Detroit area 'Lutherpalians' blend faiths
West Bloomfield Township
On a recent evening, Andrew Seng dressed up in a suit to officially become a Lutheran and an Episcopalian.
The 16-year-old was raised in the township's Advent Episcopal Church, which lost its building and in 2012 started holding services at nearby Sylvan Lake Lutheran. The congregations soon bonded and, in an unusual twist, eventually blended their worship.
After adding another Lutheran flock, parishioners in April voted unanimously to formally combine into a single assembly with full membership in two denominations.
So, the same ceremony at which Seng celebrated his confirmation also toasted the birth of a relative rarity in Metro Detroit: a Lutheran-Episcopal community now called Spirit of Grace Church with about 140 members — one of only four such mixes in the region and about 50 nationwide, church officials said.
"It just shows that people can come together and work toward something that is huge," the teen said.
At a time when denominations may be wary of each other and even slight variations in approaches or beliefs can divide members, supporters say the joint communities highlight a unity underscored in the Bible as well as Christian values. One congregation coined a new term for their blended bunch: "Lutherpalians."
When to kneel, who leads the congregation and how to maintain unique identities and oversee finances are just some of the issues that can befuddle a flock. Yet their similarities — both are Protestant, sharing emphasis on liturgical and sacramental worship — make the new Spirit of Grace click.
"The relationship, the trust, respect and affection and regard I think really is a model for the church," said Bishop Donald Kreiss from the Southeast Michigan Synod in the Evangelical Lutheran Church of America. "What we have together is far greater than any piece that would separate us."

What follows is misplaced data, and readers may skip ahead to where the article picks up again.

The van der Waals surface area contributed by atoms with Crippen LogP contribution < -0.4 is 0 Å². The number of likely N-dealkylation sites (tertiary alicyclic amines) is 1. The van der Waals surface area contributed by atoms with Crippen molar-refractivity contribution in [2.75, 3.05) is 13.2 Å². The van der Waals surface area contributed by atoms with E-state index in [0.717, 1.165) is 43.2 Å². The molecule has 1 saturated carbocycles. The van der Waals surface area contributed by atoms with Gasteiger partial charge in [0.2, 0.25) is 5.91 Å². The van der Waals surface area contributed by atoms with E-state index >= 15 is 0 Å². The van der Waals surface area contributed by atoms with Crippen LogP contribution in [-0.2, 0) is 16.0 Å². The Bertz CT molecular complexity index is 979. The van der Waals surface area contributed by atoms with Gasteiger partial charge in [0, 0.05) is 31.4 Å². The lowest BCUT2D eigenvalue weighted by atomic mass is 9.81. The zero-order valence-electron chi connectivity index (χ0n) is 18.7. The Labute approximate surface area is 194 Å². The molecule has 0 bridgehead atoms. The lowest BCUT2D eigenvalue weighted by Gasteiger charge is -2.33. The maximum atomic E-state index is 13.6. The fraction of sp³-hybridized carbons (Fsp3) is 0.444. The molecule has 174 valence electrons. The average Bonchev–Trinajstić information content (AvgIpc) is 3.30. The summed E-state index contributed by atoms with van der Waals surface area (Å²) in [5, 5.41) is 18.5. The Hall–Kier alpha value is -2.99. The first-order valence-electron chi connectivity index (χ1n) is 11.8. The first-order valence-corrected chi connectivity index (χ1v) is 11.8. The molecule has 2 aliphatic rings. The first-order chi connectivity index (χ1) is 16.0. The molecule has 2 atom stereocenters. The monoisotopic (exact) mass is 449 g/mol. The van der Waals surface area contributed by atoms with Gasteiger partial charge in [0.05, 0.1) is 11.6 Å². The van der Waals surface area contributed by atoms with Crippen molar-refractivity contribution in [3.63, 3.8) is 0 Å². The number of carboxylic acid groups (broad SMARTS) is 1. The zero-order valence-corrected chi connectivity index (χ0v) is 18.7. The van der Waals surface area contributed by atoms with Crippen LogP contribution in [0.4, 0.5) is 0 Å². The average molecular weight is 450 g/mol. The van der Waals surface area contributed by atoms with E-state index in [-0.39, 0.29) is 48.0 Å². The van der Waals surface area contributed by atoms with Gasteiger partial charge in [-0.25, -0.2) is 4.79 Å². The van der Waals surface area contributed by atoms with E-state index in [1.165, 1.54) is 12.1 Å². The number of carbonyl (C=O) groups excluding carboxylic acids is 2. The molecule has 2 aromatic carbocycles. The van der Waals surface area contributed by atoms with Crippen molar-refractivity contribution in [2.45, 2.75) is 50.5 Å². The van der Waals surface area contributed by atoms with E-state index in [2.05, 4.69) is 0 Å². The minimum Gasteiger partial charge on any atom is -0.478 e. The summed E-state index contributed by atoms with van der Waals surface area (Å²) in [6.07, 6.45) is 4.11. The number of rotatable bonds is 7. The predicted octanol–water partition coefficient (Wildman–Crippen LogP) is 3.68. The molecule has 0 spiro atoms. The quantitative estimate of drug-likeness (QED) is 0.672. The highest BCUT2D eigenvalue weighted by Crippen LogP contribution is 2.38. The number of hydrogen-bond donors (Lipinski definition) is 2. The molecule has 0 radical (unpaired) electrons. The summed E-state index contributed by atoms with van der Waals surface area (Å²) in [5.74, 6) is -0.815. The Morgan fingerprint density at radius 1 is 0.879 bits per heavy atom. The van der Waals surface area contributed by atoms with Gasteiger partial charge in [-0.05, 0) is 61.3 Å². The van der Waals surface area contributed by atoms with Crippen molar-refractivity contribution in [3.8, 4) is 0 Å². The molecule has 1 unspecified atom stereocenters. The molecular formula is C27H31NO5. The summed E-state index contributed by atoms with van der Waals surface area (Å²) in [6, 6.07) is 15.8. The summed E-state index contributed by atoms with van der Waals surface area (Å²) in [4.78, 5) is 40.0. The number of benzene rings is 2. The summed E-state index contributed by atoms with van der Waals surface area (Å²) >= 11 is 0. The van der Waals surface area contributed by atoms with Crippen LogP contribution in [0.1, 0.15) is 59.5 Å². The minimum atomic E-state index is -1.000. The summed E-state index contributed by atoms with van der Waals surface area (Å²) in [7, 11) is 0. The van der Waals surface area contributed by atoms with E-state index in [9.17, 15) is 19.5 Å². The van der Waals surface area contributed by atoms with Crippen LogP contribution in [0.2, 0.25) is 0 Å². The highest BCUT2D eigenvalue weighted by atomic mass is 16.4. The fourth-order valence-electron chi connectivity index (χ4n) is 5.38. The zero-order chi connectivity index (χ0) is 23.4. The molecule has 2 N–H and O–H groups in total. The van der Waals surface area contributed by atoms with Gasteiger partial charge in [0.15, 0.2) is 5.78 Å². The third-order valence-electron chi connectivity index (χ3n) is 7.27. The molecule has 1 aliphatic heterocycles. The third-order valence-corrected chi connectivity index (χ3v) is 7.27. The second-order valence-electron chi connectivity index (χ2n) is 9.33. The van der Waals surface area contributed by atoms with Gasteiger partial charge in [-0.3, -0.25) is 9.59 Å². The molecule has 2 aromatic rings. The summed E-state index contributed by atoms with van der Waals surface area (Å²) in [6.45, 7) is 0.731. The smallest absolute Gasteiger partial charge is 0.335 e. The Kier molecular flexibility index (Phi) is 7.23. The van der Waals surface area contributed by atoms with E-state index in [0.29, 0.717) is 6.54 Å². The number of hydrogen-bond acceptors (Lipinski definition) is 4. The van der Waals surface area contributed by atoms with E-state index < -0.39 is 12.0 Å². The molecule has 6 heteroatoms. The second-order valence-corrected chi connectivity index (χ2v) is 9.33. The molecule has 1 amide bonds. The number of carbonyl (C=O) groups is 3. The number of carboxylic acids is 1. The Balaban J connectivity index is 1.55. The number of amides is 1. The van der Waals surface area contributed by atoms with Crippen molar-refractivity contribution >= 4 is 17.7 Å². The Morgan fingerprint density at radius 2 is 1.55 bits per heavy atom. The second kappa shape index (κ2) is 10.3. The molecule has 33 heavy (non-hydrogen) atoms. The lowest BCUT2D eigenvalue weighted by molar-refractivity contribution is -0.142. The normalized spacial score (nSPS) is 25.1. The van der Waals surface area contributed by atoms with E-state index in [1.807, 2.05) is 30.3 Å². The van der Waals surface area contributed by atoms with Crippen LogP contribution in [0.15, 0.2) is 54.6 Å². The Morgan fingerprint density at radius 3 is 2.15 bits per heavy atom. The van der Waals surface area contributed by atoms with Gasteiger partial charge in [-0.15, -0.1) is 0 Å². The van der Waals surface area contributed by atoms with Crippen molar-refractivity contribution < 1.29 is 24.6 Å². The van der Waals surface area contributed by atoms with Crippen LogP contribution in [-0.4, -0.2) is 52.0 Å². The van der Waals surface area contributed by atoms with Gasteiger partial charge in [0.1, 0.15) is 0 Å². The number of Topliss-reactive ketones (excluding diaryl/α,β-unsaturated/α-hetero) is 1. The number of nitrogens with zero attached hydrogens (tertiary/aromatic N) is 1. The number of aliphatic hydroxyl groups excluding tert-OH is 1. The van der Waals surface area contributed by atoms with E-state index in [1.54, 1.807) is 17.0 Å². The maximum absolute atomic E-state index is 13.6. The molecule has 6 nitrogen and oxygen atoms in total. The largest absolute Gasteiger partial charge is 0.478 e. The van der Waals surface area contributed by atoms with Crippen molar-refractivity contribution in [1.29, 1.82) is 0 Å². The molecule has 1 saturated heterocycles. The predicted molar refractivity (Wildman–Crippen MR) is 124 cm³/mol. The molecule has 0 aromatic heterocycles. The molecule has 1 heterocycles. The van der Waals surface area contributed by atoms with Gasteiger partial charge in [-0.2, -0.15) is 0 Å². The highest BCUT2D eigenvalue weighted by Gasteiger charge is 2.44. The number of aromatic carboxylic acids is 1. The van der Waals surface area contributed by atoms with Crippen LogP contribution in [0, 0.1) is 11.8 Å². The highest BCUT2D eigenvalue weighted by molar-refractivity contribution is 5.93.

What drives people to join churches varies, but often the union involves sharing resources, such as a building, as well as needing "another dynamic in order to fulfill their mission," said the Rev. Jon Perez, a member of the national Lutheran-Episcopal Coordinating Committee, which tracks the groupings.
That's what happened with Advent Episcopal Church in West Bloomfield, whose members were unable to keep their building after a company that handled bonds for an expansion was charged in an alleged Ponzi scheme, Pastor Manisha Dostert said. Showing "immense hospitality," she said, Sylvan Lake Lutheran members invited them to share their space less than two miles away.
At first, to accommodate each other, both churches shared a sanctuary holding separate services hours apart. Still, bonds blossomed so quickly during fellowship between activities, she said, that "after a while, the members kept saying: 'Can we worship together?' "
In 2013, Dostert and Mary Duerksen, Sylvan Lake's pastor, experimented with coordinating a single worship service that included elements of each denomination.
Though initially Duerksen harbored concerns about leaning toward one branch or another, while some worshipers wondered whether they should kneel at some points in the services when others didn't, the effort worked smoothly and members wanted more, she said. "They pretty much said to me: 'We want to be one church. You figure out to how to make it happen.' "